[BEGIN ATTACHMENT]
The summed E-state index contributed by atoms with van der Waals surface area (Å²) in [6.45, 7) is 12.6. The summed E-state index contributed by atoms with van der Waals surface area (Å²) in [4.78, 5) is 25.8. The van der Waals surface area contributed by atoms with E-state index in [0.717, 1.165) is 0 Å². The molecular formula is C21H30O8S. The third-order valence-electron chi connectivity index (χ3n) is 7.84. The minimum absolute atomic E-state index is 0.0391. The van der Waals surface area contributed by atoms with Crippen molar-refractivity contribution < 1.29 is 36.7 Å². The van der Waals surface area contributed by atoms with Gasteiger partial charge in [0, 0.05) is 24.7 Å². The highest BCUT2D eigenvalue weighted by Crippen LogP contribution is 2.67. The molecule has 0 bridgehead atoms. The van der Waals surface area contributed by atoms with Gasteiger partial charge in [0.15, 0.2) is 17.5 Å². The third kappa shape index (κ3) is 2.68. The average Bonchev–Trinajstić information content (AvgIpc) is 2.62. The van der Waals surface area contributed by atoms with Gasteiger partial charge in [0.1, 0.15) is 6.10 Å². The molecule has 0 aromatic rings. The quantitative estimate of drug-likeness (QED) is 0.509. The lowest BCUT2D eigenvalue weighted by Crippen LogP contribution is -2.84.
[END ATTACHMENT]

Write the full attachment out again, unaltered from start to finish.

The summed E-state index contributed by atoms with van der Waals surface area (Å²) in [6.45, 7) is 12.6. The summed E-state index contributed by atoms with van der Waals surface area (Å²) in [4.78, 5) is 25.8. The van der Waals surface area contributed by atoms with E-state index in [0.717, 1.165) is 0 Å². The molecular formula is C21H30O8S. The third-order valence-electron chi connectivity index (χ3n) is 7.84. The minimum absolute atomic E-state index is 0.0391. The van der Waals surface area contributed by atoms with Crippen molar-refractivity contribution < 1.29 is 36.7 Å². The van der Waals surface area contributed by atoms with Gasteiger partial charge in [0, 0.05) is 24.7 Å². The highest BCUT2D eigenvalue weighted by Crippen LogP contribution is 2.67. The molecule has 0 bridgehead atoms. The van der Waals surface area contributed by atoms with Gasteiger partial charge in [0.15, 0.2) is 17.5 Å². The third kappa shape index (κ3) is 2.68. The average Bonchev–Trinajstić information content (AvgIpc) is 2.62. The van der Waals surface area contributed by atoms with Gasteiger partial charge in [0.1, 0.15) is 6.10 Å². The molecule has 0 aromatic rings. The quantitative estimate of drug-likeness (QED) is 0.509. The lowest BCUT2D eigenvalue weighted by Crippen LogP contribution is -2.84.